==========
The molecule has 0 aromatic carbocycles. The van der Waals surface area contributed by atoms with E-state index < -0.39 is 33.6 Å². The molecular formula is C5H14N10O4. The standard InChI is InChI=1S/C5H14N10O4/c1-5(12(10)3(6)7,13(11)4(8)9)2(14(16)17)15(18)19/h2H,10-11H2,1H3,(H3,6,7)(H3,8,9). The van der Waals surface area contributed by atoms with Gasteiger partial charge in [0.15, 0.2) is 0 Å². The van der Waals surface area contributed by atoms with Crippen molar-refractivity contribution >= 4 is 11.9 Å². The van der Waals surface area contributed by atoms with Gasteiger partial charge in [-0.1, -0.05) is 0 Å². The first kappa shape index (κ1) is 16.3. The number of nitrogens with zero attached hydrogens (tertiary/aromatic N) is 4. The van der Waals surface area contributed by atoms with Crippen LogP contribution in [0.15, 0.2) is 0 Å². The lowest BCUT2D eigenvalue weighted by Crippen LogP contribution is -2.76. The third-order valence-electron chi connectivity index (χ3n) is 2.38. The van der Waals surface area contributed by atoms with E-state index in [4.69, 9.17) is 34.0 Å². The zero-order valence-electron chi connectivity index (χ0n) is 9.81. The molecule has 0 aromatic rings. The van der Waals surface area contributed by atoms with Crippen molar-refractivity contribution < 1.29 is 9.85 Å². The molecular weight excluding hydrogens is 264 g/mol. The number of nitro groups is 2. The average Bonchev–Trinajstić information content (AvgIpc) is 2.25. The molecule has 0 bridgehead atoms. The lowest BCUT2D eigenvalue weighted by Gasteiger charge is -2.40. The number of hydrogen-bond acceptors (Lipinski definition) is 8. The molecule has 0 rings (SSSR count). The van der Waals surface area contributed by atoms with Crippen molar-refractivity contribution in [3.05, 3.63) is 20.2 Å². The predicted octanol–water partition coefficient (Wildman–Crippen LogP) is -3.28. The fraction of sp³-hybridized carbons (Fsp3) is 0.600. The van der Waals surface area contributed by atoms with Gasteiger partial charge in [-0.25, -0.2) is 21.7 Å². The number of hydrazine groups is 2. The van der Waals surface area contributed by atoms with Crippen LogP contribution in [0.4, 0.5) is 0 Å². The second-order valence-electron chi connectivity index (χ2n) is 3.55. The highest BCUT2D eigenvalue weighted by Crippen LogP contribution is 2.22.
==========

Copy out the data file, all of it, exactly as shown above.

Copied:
The molecule has 0 aromatic carbocycles. The van der Waals surface area contributed by atoms with E-state index < -0.39 is 33.6 Å². The molecular formula is C5H14N10O4. The standard InChI is InChI=1S/C5H14N10O4/c1-5(12(10)3(6)7,13(11)4(8)9)2(14(16)17)15(18)19/h2H,10-11H2,1H3,(H3,6,7)(H3,8,9). The van der Waals surface area contributed by atoms with Gasteiger partial charge in [0.15, 0.2) is 0 Å². The van der Waals surface area contributed by atoms with Crippen molar-refractivity contribution >= 4 is 11.9 Å². The van der Waals surface area contributed by atoms with Gasteiger partial charge in [-0.1, -0.05) is 0 Å². The first kappa shape index (κ1) is 16.3. The number of nitrogens with zero attached hydrogens (tertiary/aromatic N) is 4. The van der Waals surface area contributed by atoms with Crippen LogP contribution in [0.15, 0.2) is 0 Å². The lowest BCUT2D eigenvalue weighted by Crippen LogP contribution is -2.76. The third-order valence-electron chi connectivity index (χ3n) is 2.38. The van der Waals surface area contributed by atoms with E-state index in [4.69, 9.17) is 34.0 Å². The zero-order valence-electron chi connectivity index (χ0n) is 9.81. The molecule has 0 aromatic rings. The van der Waals surface area contributed by atoms with Crippen molar-refractivity contribution < 1.29 is 9.85 Å². The molecular weight excluding hydrogens is 264 g/mol. The number of nitro groups is 2. The average Bonchev–Trinajstić information content (AvgIpc) is 2.25. The molecule has 0 bridgehead atoms. The lowest BCUT2D eigenvalue weighted by Gasteiger charge is -2.40. The number of hydrogen-bond acceptors (Lipinski definition) is 8. The molecule has 0 rings (SSSR count). The van der Waals surface area contributed by atoms with Crippen molar-refractivity contribution in [3.05, 3.63) is 20.2 Å². The predicted octanol–water partition coefficient (Wildman–Crippen LogP) is -3.28. The fraction of sp³-hybridized carbons (Fsp3) is 0.600. The van der Waals surface area contributed by atoms with Gasteiger partial charge in [-0.25, -0.2) is 21.7 Å². The number of hydrazine groups is 2. The van der Waals surface area contributed by atoms with Crippen LogP contribution in [0.4, 0.5) is 0 Å². The second-order valence-electron chi connectivity index (χ2n) is 3.55. The highest BCUT2D eigenvalue weighted by Crippen LogP contribution is 2.22.